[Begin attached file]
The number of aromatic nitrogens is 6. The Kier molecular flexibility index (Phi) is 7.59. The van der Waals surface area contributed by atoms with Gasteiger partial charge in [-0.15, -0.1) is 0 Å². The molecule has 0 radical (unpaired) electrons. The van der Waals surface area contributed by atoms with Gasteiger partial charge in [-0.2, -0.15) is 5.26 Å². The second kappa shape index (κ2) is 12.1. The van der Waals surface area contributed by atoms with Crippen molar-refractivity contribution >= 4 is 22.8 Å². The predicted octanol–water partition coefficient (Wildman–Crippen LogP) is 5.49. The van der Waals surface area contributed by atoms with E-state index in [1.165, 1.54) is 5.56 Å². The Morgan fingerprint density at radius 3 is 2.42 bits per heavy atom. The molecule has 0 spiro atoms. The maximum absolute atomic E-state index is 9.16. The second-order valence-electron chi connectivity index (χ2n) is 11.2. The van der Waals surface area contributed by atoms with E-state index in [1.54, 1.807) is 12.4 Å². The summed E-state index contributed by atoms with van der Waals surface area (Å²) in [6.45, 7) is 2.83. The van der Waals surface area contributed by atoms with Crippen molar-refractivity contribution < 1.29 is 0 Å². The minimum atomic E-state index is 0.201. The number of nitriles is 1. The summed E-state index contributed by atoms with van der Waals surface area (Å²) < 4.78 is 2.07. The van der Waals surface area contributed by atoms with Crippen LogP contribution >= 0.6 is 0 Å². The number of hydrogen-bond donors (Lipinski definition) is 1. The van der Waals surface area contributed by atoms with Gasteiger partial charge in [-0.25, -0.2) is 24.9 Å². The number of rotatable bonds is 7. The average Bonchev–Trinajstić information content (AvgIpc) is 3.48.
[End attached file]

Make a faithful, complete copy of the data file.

The number of aromatic nitrogens is 6. The Kier molecular flexibility index (Phi) is 7.59. The van der Waals surface area contributed by atoms with Gasteiger partial charge in [-0.15, -0.1) is 0 Å². The molecule has 0 radical (unpaired) electrons. The van der Waals surface area contributed by atoms with Gasteiger partial charge in [-0.2, -0.15) is 5.26 Å². The second kappa shape index (κ2) is 12.1. The van der Waals surface area contributed by atoms with Crippen molar-refractivity contribution >= 4 is 22.8 Å². The predicted octanol–water partition coefficient (Wildman–Crippen LogP) is 5.49. The van der Waals surface area contributed by atoms with E-state index in [1.165, 1.54) is 5.56 Å². The Morgan fingerprint density at radius 3 is 2.42 bits per heavy atom. The molecule has 0 spiro atoms. The maximum absolute atomic E-state index is 9.16. The second-order valence-electron chi connectivity index (χ2n) is 11.2. The van der Waals surface area contributed by atoms with E-state index in [1.54, 1.807) is 12.4 Å². The summed E-state index contributed by atoms with van der Waals surface area (Å²) in [6.45, 7) is 2.83. The van der Waals surface area contributed by atoms with Crippen molar-refractivity contribution < 1.29 is 0 Å². The minimum atomic E-state index is 0.201. The number of nitriles is 1. The summed E-state index contributed by atoms with van der Waals surface area (Å²) < 4.78 is 2.07. The van der Waals surface area contributed by atoms with Crippen LogP contribution >= 0.6 is 0 Å². The number of hydrogen-bond donors (Lipinski definition) is 1. The van der Waals surface area contributed by atoms with Gasteiger partial charge in [-0.25, -0.2) is 24.9 Å². The number of rotatable bonds is 7. The average Bonchev–Trinajstić information content (AvgIpc) is 3.48.